•   growth hormones/cortisol possible factors
    •   consistent high BG levels 5-6 am
  32. What are the treatments for the Dawn phenomenon?
    • (Dawn means down amount of insulin before bed)
    • increase bedtime insulin level
    • change exercise timing before bed
    • limit bedtime carbs
  33. What is the effect on blood glucose with increased cortisol levels? (stress hormone)
    Increase in blood glucose level (get ready for fight or flight)
  34. What are 5 diagnostic tests for diabetes?
    • fasting plasma glucose level (< 126 mg/dL for non-pregnant adults)
    • random or casual plasma glucose >= 200 plus symptoms
    • 2 hr OGTT level >=200 using a glucose load of 75g
    • Hemoglobin A1C - checks levels over previous 3-4 months
    • 2-hour postprandial glucose (PPG) - eat, then test 2 hrs later
  35. What are some major signs of hyperglycemia?
    • 3 Ps (thirst, urination, hunger)
    • dry skin (from dehydration)
    • blurred vision
    • drowsiness
    • decreased healing
  36. What are some major signs of hypoglycemia?
    • shaking
    • fast heartbeat
    • sweating
    • dizziness
    • anxious, irritable, headache
    • impaired vision
    • weakness, fatigue
    • hunger
  37. What is an immediate response to hypoglycemia?
    • Get sugar in system. Juice, milk, soft candies, glucose tablets or gel
    • test blood glucose 30 min later
    • eat light snack
  38. What syndrome or effect is tested for by testing blood glucose between 2-4am?
    Somogyi effect. Pt will be hypoglycemic 2-4am due to too much insulin before bed. Counter-regulatory hormones will cause pt to become hyperglycemic by morning.
  39. What syndrome or effect has hyperglycemia between 5-6 am?
    Dawn effect. Normal release of hormones overnight increases blood glucose, and there wasn't enough insulin the night before to deal with it.
  40. What are the 5 types of oral hypoglycemic agents?
    • Sulfonylureas
    • Meglitinides
    • Biguanides
    • alpha-glucosidase inhibitors
    • Thiazolidinediones

    (mnemonic: Suck My Big Ass Tits)
  41. What is the mechanism of sulfonylureas, and when are they taken?
    What body system/organ does it work on?
    How often is it taken?
    • They work on the pancreas to increase insulin production.
    • It's usually taken daily, with the first meal. Glipizide is sometimes bid.

    • Glipizide (Glucotrol)
    • Glimepiride (Amaryl)
    • Glyburide (Diabeta, Micronase)
  42. What is the mechanism of Meglitinides, and when is it taken?
    What body system/organ does it work on?
    How often is it taken?
    • It works on the pancreas to increase insulin production.
    • It's taken only with/30 min before meals

    • Repaglinide (Prandin)
    • Nateglinide (Starlix)
    • Prandimet (Repaglinide/Metformin combo)
  43. What is the mechanism of biguanides, and when is it taken?
    What body system/organ does it work on?
    How often is it taken?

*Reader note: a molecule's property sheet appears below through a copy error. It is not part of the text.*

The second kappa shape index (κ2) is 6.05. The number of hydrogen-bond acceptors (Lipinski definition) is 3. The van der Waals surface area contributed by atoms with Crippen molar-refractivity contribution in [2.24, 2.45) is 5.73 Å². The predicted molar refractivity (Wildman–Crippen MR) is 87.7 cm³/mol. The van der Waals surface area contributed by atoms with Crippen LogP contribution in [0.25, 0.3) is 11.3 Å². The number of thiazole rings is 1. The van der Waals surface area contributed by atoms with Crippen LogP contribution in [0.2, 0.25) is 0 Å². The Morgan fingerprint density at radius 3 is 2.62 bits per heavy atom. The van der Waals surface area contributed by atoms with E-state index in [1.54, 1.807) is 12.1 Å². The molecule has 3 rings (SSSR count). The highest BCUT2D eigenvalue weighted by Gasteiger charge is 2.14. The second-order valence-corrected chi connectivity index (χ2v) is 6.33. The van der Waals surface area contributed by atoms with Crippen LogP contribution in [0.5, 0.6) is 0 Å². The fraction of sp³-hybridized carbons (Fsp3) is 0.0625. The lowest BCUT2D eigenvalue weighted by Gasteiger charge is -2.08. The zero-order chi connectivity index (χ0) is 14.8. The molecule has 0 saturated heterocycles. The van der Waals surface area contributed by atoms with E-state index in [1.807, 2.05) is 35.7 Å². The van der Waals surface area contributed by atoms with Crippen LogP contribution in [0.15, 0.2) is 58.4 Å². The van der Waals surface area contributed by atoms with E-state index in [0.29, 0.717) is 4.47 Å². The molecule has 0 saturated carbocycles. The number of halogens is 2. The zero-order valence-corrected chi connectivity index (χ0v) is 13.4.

It works on the liver to reduce glucose production. (memory cue: The liver is a BIG organ) Also works on insulin sensitivity at tissues.

    Starting drug of choice for DM II

    • Metformin - twice daily with morning and evening meal
    • Glucophage XR, Glumetza, Fortamet: long acting - daily before breakfast
  44. What is the mechanism of alpha-glucosidase inhibitors, and when is it taken?
    What body system/organ does it work on?
    How often is it taken?
    It works on the gut to slow down absorption of CHO in small intestine

    • (remember, -ases are enzymes, the name implies what it does: blocks the breakdown of large sugars into problematic small sugars)
    • "Starch blockers"

    Taken with the first bite of each MAIN meal.

    • Acarbose (Precose)
    • Miglitol (Glyset)
  45. What is the mechanism of thiazolidinediones, and when is it taken?
    What body system/organ does it work on?
    How often is it taken?
    It works on the muscle/body cells to increase insulin sensitivity. It affects DNA.

    Taken once or twice a day, without regard to meals.

    • Pioglitazone (Actos)
    • Rosiglitazone (Avandia)
  46. What's are 2 important facts about sulfonylureas?
    • side effect: gain weight
    • it has the best post-meal BG levels
  47. What's an important fact about Meglitinides?
    They must be taken before/with a meal.
  48. What are two important facts about Biguanides?
    • Need to watch for lactic acidosis
    • They must be withheld for 48 hours for contrast dyes and surgery (anasthesia)
  49. What's an important contraindication for alpha-glucosidase inhibitors?
    People with GI problems shouldn't take them - GI issues are common side effects.
  50. What are two important things to watch out for with thiazolidinediones?
    • It can reduce oral contraceptive effectiveness
    • watch for very dark urine (liver issues)
  51. What drugs have interactions with diabetes medications?
    • beta-adrenergic blockers -mask symptoms of hypoglycemia; prolong hypoglycemic effects of insulin
    • thiazide/loop diuretics - can potentiate hyperglycemia (by inducing potassium loss)
  52. What is the effect of exercise on blood glucose levels?
    It is an "invisible insulin" so it can cause hypoglycemia
  53. What three acute diabetic situations require immediate interventions?
    • Severe hypoglycemia
    • diabetic ketoacidosis (DKA)
    • Hyperosmolar hyperglycemic non-ketotic syndrom (HHNKS)
  54. What are the effects of stress or illness/surgery on blood glucose levels for a diabetes patient?
    increases the blood glucose level (fight or flight) at risk for hyperglycemia. May require short-term changes/increases in insulin.